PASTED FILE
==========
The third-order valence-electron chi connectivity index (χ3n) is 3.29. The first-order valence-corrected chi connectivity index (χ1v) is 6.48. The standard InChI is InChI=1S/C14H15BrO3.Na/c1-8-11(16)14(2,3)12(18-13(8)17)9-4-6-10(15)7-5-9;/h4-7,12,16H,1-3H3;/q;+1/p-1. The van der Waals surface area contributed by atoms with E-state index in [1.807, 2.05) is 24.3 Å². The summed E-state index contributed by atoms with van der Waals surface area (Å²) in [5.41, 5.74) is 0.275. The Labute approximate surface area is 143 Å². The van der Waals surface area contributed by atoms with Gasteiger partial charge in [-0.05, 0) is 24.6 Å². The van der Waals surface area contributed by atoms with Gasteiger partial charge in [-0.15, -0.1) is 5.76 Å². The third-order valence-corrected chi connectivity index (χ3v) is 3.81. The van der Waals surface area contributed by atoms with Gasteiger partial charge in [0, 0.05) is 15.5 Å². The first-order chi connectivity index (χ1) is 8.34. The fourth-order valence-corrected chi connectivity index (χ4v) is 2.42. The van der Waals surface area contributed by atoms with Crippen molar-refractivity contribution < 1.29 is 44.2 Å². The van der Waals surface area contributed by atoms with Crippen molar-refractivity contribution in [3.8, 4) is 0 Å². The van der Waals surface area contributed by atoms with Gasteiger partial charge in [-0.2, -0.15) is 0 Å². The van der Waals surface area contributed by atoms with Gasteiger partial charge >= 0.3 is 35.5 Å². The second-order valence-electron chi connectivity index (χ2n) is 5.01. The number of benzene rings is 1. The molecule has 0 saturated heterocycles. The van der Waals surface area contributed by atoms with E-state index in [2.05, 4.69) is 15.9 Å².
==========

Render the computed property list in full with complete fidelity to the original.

The third-order valence-electron chi connectivity index (χ3n) is 3.29. The first-order valence-corrected chi connectivity index (χ1v) is 6.48. The standard InChI is InChI=1S/C14H15BrO3.Na/c1-8-11(16)14(2,3)12(18-13(8)17)9-4-6-10(15)7-5-9;/h4-7,12,16H,1-3H3;/q;+1/p-1. The van der Waals surface area contributed by atoms with E-state index in [1.807, 2.05) is 24.3 Å². The summed E-state index contributed by atoms with van der Waals surface area (Å²) in [5.41, 5.74) is 0.275. The Labute approximate surface area is 143 Å². The van der Waals surface area contributed by atoms with Gasteiger partial charge in [-0.05, 0) is 24.6 Å². The van der Waals surface area contributed by atoms with Gasteiger partial charge in [-0.15, -0.1) is 5.76 Å². The third-order valence-corrected chi connectivity index (χ3v) is 3.81. The van der Waals surface area contributed by atoms with Gasteiger partial charge in [0, 0.05) is 15.5 Å². The first-order chi connectivity index (χ1) is 8.34. The fourth-order valence-corrected chi connectivity index (χ4v) is 2.42. The van der Waals surface area contributed by atoms with Crippen molar-refractivity contribution < 1.29 is 44.2 Å². The van der Waals surface area contributed by atoms with Crippen molar-refractivity contribution in [3.8, 4) is 0 Å². The van der Waals surface area contributed by atoms with Gasteiger partial charge in [-0.2, -0.15) is 0 Å². The van der Waals surface area contributed by atoms with Gasteiger partial charge >= 0.3 is 35.5 Å². The second-order valence-electron chi connectivity index (χ2n) is 5.01. The number of benzene rings is 1. The molecule has 0 saturated heterocycles. The van der Waals surface area contributed by atoms with E-state index in [2.05, 4.69) is 15.9 Å².